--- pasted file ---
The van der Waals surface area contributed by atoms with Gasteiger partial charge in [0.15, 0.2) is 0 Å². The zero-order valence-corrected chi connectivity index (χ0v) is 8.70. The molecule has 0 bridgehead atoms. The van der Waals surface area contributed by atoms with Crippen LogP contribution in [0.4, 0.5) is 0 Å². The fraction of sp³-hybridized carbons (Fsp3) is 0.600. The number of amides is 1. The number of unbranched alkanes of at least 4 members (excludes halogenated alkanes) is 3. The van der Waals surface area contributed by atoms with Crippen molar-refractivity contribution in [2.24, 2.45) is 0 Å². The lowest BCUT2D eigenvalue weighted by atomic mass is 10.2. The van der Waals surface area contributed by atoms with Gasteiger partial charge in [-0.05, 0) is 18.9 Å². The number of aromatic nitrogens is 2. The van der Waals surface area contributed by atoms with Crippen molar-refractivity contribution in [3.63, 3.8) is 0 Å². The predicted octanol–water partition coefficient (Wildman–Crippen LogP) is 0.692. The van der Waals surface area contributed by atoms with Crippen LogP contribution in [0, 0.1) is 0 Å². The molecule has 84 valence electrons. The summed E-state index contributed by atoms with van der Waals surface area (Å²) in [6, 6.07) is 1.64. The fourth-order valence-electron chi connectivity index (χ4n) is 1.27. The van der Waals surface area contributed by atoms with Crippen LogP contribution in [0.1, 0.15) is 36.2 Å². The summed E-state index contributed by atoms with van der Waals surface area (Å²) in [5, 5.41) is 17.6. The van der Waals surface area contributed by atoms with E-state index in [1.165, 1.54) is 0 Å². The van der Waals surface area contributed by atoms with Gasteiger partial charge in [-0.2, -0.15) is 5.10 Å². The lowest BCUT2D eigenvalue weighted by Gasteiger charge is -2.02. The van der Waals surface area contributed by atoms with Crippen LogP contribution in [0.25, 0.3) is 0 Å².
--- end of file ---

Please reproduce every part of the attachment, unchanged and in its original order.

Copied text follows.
The van der Waals surface area contributed by atoms with Gasteiger partial charge in [0.15, 0.2) is 0 Å². The zero-order valence-corrected chi connectivity index (χ0v) is 8.70. The molecule has 0 bridgehead atoms. The van der Waals surface area contributed by atoms with Crippen LogP contribution in [0.4, 0.5) is 0 Å². The fraction of sp³-hybridized carbons (Fsp3) is 0.600. The number of amides is 1. The number of unbranched alkanes of at least 4 members (excludes halogenated alkanes) is 3. The van der Waals surface area contributed by atoms with Crippen molar-refractivity contribution in [2.24, 2.45) is 0 Å². The lowest BCUT2D eigenvalue weighted by atomic mass is 10.2. The van der Waals surface area contributed by atoms with Gasteiger partial charge in [-0.05, 0) is 18.9 Å². The number of aromatic nitrogens is 2. The van der Waals surface area contributed by atoms with Crippen molar-refractivity contribution in [3.63, 3.8) is 0 Å². The predicted octanol–water partition coefficient (Wildman–Crippen LogP) is 0.692. The van der Waals surface area contributed by atoms with Crippen LogP contribution in [0, 0.1) is 0 Å². The molecule has 84 valence electrons. The summed E-state index contributed by atoms with van der Waals surface area (Å²) in [6, 6.07) is 1.64. The fourth-order valence-electron chi connectivity index (χ4n) is 1.27. The van der Waals surface area contributed by atoms with Crippen LogP contribution in [0.1, 0.15) is 36.2 Å². The summed E-state index contributed by atoms with van der Waals surface area (Å²) in [5, 5.41) is 17.6. The van der Waals surface area contributed by atoms with E-state index in [1.165, 1.54) is 0 Å². The van der Waals surface area contributed by atoms with Gasteiger partial charge in [-0.2, -0.15) is 5.10 Å². The lowest BCUT2D eigenvalue weighted by Gasteiger charge is -2.02. The van der Waals surface area contributed by atoms with Crippen LogP contribution in [0.25, 0.3) is 0 Å².